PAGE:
Florida A&M students and others from the Big Bend area came to the Southside Arts Complex Thursday for James Webb’s latest play, “Sibling Rivalry.”
Marci Duncan, a theater professor, played three characters in the show. Duncan said portraying the roles required tapping into personal experiences.
“I relate to one of the stories because my sister passed,” Duncan said. “The stuff that comes out during those times – you wouldn’t believe it if somebody told you.”
The play consists of 11 scenes, four of which are not tied together. Each scene has two consistent themes: They are set during the time of a family member’s death and they are all about siblings.
The spacing that was used for the show is what thespians call “found space.” James Webb, a playwright and actor who directed the play, said the space was transformed.
“We’re really in a shopping mall plaza, and we’ve made this room into a black box,” Webb said. “But it’s not really a black box. It’s a found space. So you have to ask yourself, ‘How do you make this place as theatrical as you possibly can?’ “
The stage was set in Webb’s favorite stage format – a thrust, which is when seating is on three sides of the stage. This format is traditionally used in runway fashion shows.
The limited seating brought about many supporters. Louise Ritchie, a Tallahassee resident and actress, sat in the front row. The show was not elevated on a stage or platform, so she was just inches away from the action.
“It was a true comedy,” Ritchie said. “I liked the whole idea of ‘we can be family and not like each other.’ “
Frank Lynch, another patron of the theater and Tallahassee resident, was not a fan of the acting. He was more into the dialogue.
“The writing was very crisp,” Lynch said. “I admire writing more than actors. Actors never appreciate writers like I think they should.”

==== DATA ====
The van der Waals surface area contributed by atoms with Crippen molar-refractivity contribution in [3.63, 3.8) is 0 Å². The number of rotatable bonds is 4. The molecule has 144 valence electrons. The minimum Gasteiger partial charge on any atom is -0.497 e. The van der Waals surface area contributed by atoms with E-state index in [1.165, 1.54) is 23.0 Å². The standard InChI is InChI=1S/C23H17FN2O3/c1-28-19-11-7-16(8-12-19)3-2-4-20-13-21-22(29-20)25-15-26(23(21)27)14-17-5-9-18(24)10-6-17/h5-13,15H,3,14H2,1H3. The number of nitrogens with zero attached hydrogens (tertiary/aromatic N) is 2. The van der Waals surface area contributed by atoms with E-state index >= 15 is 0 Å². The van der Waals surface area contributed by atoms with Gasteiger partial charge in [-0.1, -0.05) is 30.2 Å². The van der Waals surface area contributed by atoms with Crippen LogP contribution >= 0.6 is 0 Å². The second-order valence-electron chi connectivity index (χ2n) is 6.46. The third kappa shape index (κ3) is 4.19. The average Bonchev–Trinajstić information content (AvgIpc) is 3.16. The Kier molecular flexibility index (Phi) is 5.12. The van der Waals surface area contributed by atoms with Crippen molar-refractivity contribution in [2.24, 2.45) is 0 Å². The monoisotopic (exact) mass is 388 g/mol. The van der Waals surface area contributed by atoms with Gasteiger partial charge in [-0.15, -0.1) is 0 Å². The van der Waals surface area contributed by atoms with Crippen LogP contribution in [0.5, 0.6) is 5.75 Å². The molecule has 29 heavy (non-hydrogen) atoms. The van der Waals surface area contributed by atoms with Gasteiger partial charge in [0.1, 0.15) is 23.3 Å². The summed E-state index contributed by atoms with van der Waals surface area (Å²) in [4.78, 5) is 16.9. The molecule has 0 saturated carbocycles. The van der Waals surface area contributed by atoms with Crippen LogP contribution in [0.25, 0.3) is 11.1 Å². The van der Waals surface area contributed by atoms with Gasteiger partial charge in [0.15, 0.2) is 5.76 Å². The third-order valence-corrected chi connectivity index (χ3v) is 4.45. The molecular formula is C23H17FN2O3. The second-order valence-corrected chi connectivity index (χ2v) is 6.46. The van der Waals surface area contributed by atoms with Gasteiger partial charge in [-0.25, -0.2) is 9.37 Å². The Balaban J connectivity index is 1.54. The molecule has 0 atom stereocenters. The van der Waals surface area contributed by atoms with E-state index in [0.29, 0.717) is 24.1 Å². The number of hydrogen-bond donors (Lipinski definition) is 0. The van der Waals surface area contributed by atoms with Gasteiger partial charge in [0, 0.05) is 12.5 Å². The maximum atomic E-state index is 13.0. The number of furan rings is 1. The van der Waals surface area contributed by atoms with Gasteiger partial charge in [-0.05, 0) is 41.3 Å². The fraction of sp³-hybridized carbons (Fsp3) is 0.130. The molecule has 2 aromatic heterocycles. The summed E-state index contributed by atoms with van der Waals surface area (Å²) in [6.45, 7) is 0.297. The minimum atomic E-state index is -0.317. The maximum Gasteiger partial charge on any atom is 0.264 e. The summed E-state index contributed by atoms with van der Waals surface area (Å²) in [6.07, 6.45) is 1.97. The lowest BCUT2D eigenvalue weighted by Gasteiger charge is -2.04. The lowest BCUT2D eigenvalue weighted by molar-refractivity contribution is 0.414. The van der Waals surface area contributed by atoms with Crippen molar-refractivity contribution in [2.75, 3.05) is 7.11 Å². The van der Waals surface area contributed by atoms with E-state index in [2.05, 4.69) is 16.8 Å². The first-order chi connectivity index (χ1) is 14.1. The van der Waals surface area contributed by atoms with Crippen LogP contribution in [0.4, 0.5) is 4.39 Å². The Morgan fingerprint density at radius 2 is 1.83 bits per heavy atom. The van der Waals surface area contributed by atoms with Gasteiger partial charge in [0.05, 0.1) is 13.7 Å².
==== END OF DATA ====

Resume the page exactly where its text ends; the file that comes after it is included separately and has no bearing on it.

FAMU Essential Theatre students had a hand in the production as well. LaTevin Ellis, a fourth-year theater student from Perry, Fla., jumped at the opportunity to stage-manage the production.
Ellis, who is also the stage manager for the FAMU Connection, which tours the country for recruitment, said there is a distinct difference between working with students and professionals.
“It goes a bit faster here,” Ellis said. “Professionals do things without having to be told.”
Webb said he wrote this show for his students when he used to work in New York.
“I had an acting class filled with students of color,” Webb said. “I wanted to give them some material they could relate to.”
This rendition of the play is not the original. Webb said he re-wrote some of the dialogue.
“I don’t know if I’m ever satisfied,” Webb said. “I think this is a work in progress, you know. The good thing is, since I’m the writer, I get to make changes as I go along. That doesn’t mean the next time I do this show I have to do it the same.”
“Sibling Rivalry” will be at the Southside Arts Complex http://www.southsideartscomplex.org/events/ through Nov 3. Evening productions of the show start at 7 p.m, with matinee shows on Saturday and Sunday at 2 and 3 p.m. respectively.
Tickets are on sale for $20 in advance and $25 at the door. Student tickets are $10.